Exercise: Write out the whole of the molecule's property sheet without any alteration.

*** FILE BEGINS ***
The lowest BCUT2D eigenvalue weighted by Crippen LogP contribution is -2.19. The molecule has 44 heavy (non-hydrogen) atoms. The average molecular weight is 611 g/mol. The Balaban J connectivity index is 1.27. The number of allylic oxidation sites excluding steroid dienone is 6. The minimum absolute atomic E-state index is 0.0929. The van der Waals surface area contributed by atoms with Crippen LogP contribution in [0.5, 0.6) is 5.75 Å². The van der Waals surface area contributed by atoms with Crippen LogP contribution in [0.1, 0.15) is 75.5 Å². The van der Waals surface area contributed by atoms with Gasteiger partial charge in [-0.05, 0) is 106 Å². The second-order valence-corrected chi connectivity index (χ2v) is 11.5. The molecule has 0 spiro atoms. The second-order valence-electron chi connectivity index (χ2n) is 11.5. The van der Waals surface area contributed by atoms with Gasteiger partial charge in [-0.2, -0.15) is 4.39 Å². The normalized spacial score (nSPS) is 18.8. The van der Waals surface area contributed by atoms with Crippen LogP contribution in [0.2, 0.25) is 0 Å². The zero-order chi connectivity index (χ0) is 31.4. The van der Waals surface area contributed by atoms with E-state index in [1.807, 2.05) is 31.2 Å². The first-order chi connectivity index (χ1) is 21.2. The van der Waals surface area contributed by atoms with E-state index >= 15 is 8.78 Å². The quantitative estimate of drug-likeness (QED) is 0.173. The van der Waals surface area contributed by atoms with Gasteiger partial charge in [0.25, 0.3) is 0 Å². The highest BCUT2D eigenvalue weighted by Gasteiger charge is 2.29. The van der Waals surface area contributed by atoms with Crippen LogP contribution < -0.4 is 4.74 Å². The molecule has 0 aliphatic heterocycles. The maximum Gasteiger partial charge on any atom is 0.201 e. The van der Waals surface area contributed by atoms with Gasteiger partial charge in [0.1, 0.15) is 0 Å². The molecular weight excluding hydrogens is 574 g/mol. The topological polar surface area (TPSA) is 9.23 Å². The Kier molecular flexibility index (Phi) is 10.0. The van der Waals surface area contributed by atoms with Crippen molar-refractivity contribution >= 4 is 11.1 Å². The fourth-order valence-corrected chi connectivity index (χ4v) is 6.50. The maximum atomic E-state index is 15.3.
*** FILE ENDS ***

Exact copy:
The lowest BCUT2D eigenvalue weighted by Crippen LogP contribution is -2.19. The molecule has 44 heavy (non-hydrogen) atoms. The average molecular weight is 611 g/mol. The Balaban J connectivity index is 1.27. The number of allylic oxidation sites excluding steroid dienone is 6. The minimum absolute atomic E-state index is 0.0929. The van der Waals surface area contributed by atoms with Crippen LogP contribution in [0.5, 0.6) is 5.75 Å². The van der Waals surface area contributed by atoms with Crippen LogP contribution in [0.1, 0.15) is 75.5 Å². The van der Waals surface area contributed by atoms with Gasteiger partial charge in [-0.05, 0) is 106 Å². The second-order valence-corrected chi connectivity index (χ2v) is 11.5. The molecule has 0 spiro atoms. The second-order valence-electron chi connectivity index (χ2n) is 11.5. The van der Waals surface area contributed by atoms with Gasteiger partial charge in [-0.2, -0.15) is 4.39 Å². The normalized spacial score (nSPS) is 18.8. The van der Waals surface area contributed by atoms with Crippen LogP contribution in [0.2, 0.25) is 0 Å². The zero-order chi connectivity index (χ0) is 31.4. The van der Waals surface area contributed by atoms with E-state index in [1.807, 2.05) is 31.2 Å². The first-order chi connectivity index (χ1) is 21.2. The van der Waals surface area contributed by atoms with E-state index >= 15 is 8.78 Å². The quantitative estimate of drug-likeness (QED) is 0.173. The van der Waals surface area contributed by atoms with Gasteiger partial charge in [0.25, 0.3) is 0 Å². The highest BCUT2D eigenvalue weighted by Gasteiger charge is 2.29. The van der Waals surface area contributed by atoms with Crippen LogP contribution < -0.4 is 4.74 Å². The molecule has 0 aliphatic heterocycles. The maximum Gasteiger partial charge on any atom is 0.201 e. The van der Waals surface area contributed by atoms with Gasteiger partial charge in [0.1, 0.15) is 0 Å². The molecular weight excluding hydrogens is 574 g/mol. The topological polar surface area (TPSA) is 9.23 Å². The Kier molecular flexibility index (Phi) is 10.0. The van der Waals surface area contributed by atoms with Crippen molar-refractivity contribution >= 4 is 11.1 Å². The fourth-order valence-corrected chi connectivity index (χ4v) is 6.50. The maximum atomic E-state index is 15.3.